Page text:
This week, alleged game pirates in the UK have been condemned to the ruination of huge fines and misery. Well, not quite. See, if defendants don’t turn up in court, it’s easy to get a default judgment and huge damages because no-one contests the evidence. So what’s the truth and what evidence do the lawyers really have?
First things first. Remember the single mother-of-two in the news this week who picked up a Â£16,000 fine for sharing Dream Pinball 3D? You must’ve heard about it – it’s touted as a ‘landmark decision’ in dozens of redundant news articles, which indicated the world caving in on file-sharers in the UK and signaling that everyone contacted by lawyers Davenport Lyons (working for the games industry against alleged sharers) over the last year or so were doomed to a huge fine.
Let’s get something clear. The defendant, Isabella Barwinska, didn’t turn up in court – that’s according to Simon Perry over at Digital Lifestyles: “The text [in the article] was from the official comment that I received from Davenport’s PR company Bell Pottinger,” he told us. And here it is:
The initial default judgment was made against her was at the London County Court on 27 May. Subsequently the Patents County Court in London handed down damages of Â£6,086.56 plus costs and disbursements of Â£10,000.
For those still unconvinced, this Channel4 news report states clearly that Miss Isabella Barwinska, the recipient of this huge penalty, did not defend herself, she did not respond to letters and her side of the story has never been heard. Thankfully, not every news outlet fell for the ‘landmark victory’ line.
Just in case this still isn’t clear (please forgive me for this reiteration but it’s vital): It was impossible for her to win her case so this defeat (default judgment) means little for the other people facing these accusations who actually have a defense.
Davenport Lyons picked on six individuals who didn’t mount a defense, and so far, they have default judgments from four of them at least. Many of those that responded and denied the claims, just as we previously reported, have been left alone.
It seems likely that yesterday’s announcement that Davenport Lyons will now go after 25,000 other alleged sharers was perfectly and deliberately timed to ride on the momentum from the news of this ‘landmark’ win, which in reality, was the legal equivalent of shooting a dead fish in a barrel.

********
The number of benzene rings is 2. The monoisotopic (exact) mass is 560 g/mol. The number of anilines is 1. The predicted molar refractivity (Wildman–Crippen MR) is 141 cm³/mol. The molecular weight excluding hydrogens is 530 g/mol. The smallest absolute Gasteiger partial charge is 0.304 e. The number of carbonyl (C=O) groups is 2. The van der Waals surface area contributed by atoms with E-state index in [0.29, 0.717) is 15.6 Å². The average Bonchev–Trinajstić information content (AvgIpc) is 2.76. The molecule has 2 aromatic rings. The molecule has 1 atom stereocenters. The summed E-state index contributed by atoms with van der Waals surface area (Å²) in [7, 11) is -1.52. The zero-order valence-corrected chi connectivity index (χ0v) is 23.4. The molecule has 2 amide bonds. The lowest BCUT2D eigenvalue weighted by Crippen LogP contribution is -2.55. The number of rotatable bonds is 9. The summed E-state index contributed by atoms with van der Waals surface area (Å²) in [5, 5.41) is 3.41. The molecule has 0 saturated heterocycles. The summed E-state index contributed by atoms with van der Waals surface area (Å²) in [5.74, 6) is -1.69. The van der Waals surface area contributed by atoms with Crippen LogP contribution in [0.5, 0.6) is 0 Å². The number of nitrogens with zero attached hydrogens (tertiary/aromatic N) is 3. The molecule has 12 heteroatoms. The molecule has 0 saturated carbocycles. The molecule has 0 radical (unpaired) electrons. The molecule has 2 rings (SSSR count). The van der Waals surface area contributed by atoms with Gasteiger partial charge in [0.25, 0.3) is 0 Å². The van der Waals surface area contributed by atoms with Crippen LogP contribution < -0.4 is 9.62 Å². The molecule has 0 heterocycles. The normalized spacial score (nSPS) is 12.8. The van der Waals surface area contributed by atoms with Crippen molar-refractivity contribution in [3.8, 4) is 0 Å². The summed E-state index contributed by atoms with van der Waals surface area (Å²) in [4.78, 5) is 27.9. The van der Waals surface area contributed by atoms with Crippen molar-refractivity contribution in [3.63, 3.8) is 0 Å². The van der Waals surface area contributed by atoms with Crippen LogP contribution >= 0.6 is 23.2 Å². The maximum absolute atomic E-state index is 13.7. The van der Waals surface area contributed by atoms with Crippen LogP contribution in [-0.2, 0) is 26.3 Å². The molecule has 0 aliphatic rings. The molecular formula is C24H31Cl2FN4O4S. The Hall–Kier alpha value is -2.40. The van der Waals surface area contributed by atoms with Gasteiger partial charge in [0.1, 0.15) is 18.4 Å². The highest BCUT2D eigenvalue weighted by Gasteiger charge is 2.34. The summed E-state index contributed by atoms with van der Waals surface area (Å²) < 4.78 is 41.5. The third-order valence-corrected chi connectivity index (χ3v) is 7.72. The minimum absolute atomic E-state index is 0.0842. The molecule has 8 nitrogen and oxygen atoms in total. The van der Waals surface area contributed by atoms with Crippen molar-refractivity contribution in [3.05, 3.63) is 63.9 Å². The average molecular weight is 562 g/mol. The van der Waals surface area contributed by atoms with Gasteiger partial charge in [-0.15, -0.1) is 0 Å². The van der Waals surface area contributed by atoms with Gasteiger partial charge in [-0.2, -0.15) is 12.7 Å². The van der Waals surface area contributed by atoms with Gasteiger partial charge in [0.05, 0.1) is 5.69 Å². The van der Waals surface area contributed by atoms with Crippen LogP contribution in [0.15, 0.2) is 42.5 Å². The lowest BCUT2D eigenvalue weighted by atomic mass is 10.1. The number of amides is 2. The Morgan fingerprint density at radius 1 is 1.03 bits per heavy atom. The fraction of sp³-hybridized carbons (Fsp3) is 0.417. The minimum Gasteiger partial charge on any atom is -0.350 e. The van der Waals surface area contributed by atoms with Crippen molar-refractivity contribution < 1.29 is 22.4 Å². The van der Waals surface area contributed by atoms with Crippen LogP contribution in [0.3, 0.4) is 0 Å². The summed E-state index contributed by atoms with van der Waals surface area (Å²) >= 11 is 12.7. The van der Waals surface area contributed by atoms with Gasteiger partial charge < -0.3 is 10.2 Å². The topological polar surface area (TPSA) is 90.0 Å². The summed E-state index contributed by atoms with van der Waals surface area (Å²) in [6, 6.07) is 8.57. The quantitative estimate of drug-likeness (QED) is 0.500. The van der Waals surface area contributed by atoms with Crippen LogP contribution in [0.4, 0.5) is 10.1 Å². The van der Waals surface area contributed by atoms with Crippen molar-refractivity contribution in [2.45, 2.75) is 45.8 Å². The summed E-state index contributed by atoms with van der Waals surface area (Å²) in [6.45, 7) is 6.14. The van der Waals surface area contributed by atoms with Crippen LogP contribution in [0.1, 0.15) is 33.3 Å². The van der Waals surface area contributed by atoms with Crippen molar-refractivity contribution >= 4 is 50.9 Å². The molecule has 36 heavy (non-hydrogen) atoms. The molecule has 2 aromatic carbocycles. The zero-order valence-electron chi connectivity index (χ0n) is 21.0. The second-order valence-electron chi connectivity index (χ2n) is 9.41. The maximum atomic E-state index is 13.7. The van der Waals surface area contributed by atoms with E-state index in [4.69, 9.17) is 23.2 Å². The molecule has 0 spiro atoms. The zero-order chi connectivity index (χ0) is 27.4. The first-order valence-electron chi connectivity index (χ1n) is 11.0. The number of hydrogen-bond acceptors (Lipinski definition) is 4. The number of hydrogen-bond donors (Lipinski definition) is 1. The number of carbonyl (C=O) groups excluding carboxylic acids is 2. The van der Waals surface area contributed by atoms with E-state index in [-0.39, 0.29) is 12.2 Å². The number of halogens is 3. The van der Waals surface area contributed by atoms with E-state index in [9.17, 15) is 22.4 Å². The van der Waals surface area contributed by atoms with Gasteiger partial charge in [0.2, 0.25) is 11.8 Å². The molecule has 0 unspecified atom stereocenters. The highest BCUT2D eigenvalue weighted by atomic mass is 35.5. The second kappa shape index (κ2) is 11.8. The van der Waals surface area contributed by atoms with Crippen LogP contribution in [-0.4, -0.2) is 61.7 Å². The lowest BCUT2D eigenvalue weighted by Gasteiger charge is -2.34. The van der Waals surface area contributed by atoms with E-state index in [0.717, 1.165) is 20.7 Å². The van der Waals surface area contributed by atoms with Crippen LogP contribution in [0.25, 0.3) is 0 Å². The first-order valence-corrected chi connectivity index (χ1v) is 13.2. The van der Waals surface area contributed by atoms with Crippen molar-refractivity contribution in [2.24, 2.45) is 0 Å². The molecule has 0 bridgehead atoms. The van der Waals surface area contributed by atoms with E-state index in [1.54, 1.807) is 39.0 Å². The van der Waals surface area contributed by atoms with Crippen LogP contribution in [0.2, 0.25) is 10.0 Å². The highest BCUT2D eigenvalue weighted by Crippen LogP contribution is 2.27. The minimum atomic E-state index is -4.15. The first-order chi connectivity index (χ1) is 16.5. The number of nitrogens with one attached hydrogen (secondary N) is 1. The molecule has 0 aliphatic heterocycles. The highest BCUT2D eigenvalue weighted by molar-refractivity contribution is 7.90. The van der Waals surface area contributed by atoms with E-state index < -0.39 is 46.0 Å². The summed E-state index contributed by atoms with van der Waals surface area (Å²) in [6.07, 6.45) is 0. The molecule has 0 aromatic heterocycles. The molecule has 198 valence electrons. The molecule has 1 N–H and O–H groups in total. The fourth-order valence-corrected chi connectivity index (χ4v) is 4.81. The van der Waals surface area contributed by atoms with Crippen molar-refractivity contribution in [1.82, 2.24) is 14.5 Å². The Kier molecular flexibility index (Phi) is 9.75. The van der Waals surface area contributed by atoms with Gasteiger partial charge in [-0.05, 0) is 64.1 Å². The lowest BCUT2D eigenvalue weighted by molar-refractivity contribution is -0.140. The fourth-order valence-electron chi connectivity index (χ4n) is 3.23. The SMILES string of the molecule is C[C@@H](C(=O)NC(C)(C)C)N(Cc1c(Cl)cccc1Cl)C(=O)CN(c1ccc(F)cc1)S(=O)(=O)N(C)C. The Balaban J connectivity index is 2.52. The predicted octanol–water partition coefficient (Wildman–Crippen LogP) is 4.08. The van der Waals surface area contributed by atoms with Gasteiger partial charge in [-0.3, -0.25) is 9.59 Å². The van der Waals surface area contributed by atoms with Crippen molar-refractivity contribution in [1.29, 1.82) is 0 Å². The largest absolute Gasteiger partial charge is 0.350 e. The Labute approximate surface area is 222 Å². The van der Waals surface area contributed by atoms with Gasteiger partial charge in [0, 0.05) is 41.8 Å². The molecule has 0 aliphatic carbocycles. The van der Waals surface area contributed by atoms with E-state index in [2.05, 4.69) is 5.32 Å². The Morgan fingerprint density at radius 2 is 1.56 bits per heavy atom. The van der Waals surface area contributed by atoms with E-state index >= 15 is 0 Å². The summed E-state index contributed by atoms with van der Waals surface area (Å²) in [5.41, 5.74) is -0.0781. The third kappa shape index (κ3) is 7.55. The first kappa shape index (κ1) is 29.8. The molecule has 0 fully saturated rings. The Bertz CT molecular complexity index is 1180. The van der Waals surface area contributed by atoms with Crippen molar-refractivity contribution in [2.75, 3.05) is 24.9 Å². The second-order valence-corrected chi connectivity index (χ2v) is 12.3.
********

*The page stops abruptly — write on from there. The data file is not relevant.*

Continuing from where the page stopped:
Evidence and Damages
So what do Davenport have in their evidence arsenal? Well, not enough to take on someone who is prepared to defend themselves, or so it seems. Also, how do they calculate these crazy damages? Well, they claim damages of whatever they like and with no-one there to challenge them, its simple to get stupid amounts awarded. TorrentFreak has received information which lay everything bare and of course, we share it with our readers.
Let’s start with what Davenport Lyons don’t know, because their highly controversial (1, 2, 3, 4) anti-piracy tracking company Logistep can’t tell them:
Davenport doesn’t know if the defendant copied the work to his hard drive or allowed someone else to do it for him. They have no idea (and admit it) how many times the game was uploaded to 3rd parties on P2P networks, or even if it was at all.
They admit to not knowing how long the defendant made the work available and actually admit that it may have been only made available for a second, which is interesting since we have seen documents where Davenport claim that Logistep download a full copy of each game in every case. At the time, we thought that to be completely unfeasible and it now seems that was indeed the case. This adds weight to the theory that Logistep didn’t even verify that the file offered for download was the actual file in question.